Interested in supporting gay and lesbian rights, but not sure how? Start by visiting a moving-art exhibition, “The Shepard Cycle: Prints and Drawings by Nomi Silverman,” at the Workmen’s Circle/Arbeter Ring’s A Shenere Velt art gallery. Silverman will present prints, studies and drawings relating to gay college student Matthew Shepard, whose hate-motivated murder in Wyoming 10 years ago has inspired a variety of artistic endeavors. The gallery will donate 50 percent of the sale price from each Silverman piece to the campaign to defeat Proposition 8, the measure that aims to ban same-sex marriage in California. Congregations Beth Chayim Chadashim and Kol Ami, Progressive Jewish Alliance and Jews for Marriage Equality are co-sponsoring this exhibition. Sun. 3-5 p.m. (opening reception). Through Oct. 3. Free. 1525 S. Robertson Blvd., Los Angeles. (310) 552-2007.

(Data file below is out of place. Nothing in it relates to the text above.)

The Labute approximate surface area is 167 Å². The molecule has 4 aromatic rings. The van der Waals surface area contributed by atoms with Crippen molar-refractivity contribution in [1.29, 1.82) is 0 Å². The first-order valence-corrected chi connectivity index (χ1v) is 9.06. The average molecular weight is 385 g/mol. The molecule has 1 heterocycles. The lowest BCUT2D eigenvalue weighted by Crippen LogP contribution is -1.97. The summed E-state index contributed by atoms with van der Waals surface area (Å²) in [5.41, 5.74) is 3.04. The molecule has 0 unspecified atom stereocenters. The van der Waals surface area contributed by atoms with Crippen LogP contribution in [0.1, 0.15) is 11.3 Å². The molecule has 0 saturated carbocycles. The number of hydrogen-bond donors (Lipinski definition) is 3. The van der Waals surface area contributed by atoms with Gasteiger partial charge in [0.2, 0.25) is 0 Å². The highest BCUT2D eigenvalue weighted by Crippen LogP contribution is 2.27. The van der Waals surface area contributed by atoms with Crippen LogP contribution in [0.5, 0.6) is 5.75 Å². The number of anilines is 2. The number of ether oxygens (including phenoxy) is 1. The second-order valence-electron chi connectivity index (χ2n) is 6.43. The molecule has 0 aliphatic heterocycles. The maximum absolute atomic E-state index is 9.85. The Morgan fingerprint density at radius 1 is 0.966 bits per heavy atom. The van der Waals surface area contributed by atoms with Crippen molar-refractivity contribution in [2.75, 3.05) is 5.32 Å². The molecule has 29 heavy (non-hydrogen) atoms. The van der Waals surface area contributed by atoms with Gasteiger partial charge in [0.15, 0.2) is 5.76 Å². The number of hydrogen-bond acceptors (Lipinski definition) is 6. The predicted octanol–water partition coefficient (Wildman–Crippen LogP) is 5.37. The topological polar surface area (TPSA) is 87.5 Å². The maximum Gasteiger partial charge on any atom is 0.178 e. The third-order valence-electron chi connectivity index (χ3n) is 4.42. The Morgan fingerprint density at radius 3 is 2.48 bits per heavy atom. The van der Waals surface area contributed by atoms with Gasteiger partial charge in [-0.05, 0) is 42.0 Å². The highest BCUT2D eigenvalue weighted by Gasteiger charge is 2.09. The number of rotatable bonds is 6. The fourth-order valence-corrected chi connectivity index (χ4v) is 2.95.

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When L.A. Mayor Antonio Villaraigosa visited Israel earlier this summer, he was deeply moved by the plight of those living in Sderot. Over breakfast, several senior members of his delegation will discuss their experiences in the town that is being barraged daily by Palestinian terrorist rocket attacks. Under the auspices of AMIT, a religious education and social services organization that supports Israeli youth, and the Jewish Free Loan Association, Los Angeles city officials will bring the realities of the tragedy home during “New Perspectives — A Report from Sderot: A Lox and Bagel Breakfast and Panel Discussion.” Sun. 9-11 a.m. $20-$40. Temple Beth Am, 1039 S. La Cienega Blvd., Los Angeles. (310) 859-4885. ” target=”_blank”>http://www.jcafela.com.